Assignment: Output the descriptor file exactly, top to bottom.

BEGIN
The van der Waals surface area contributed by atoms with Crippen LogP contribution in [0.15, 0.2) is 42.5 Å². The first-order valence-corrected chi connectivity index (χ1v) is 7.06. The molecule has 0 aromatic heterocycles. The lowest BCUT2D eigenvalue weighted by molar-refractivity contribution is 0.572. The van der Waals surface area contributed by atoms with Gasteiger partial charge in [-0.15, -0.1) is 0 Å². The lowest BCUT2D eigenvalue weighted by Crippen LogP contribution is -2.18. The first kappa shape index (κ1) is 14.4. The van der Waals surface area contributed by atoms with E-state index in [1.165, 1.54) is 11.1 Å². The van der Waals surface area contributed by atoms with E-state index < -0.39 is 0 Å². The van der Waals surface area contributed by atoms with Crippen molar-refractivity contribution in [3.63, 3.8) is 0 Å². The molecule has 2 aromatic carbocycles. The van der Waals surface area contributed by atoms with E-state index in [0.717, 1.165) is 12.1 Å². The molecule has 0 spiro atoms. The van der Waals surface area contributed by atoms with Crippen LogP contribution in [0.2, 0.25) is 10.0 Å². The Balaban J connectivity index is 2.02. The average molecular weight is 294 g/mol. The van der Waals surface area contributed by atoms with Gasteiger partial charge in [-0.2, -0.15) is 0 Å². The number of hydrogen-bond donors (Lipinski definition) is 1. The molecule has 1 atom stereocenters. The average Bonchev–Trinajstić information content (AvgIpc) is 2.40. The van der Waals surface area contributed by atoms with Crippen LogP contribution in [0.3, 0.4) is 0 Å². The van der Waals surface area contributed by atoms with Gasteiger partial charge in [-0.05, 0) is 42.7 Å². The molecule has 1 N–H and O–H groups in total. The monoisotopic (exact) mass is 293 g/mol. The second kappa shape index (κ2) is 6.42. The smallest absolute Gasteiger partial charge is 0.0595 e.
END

The van der Waals surface area contributed by atoms with Crippen LogP contribution in [0.15, 0.2) is 42.5 Å². The first-order valence-corrected chi connectivity index (χ1v) is 7.06. The molecule has 0 aromatic heterocycles. The lowest BCUT2D eigenvalue weighted by molar-refractivity contribution is 0.572. The van der Waals surface area contributed by atoms with Gasteiger partial charge in [-0.15, -0.1) is 0 Å². The lowest BCUT2D eigenvalue weighted by Crippen LogP contribution is -2.18. The first kappa shape index (κ1) is 14.4. The van der Waals surface area contributed by atoms with E-state index in [1.165, 1.54) is 11.1 Å². The van der Waals surface area contributed by atoms with E-state index < -0.39 is 0 Å². The van der Waals surface area contributed by atoms with Crippen molar-refractivity contribution in [3.63, 3.8) is 0 Å². The molecule has 2 aromatic carbocycles. The van der Waals surface area contributed by atoms with E-state index in [0.717, 1.165) is 12.1 Å². The molecule has 0 spiro atoms. The van der Waals surface area contributed by atoms with Crippen LogP contribution in [0.2, 0.25) is 10.0 Å². The Balaban J connectivity index is 2.02. The average molecular weight is 294 g/mol. The van der Waals surface area contributed by atoms with Gasteiger partial charge in [-0.2, -0.15) is 0 Å². The number of hydrogen-bond donors (Lipinski definition) is 1. The molecule has 1 atom stereocenters. The average Bonchev–Trinajstić information content (AvgIpc) is 2.40. The van der Waals surface area contributed by atoms with Crippen LogP contribution in [0.3, 0.4) is 0 Å². The van der Waals surface area contributed by atoms with Gasteiger partial charge in [-0.05, 0) is 42.7 Å². The molecule has 1 N–H and O–H groups in total. The monoisotopic (exact) mass is 293 g/mol. The second kappa shape index (κ2) is 6.42. The smallest absolute Gasteiger partial charge is 0.0595 e.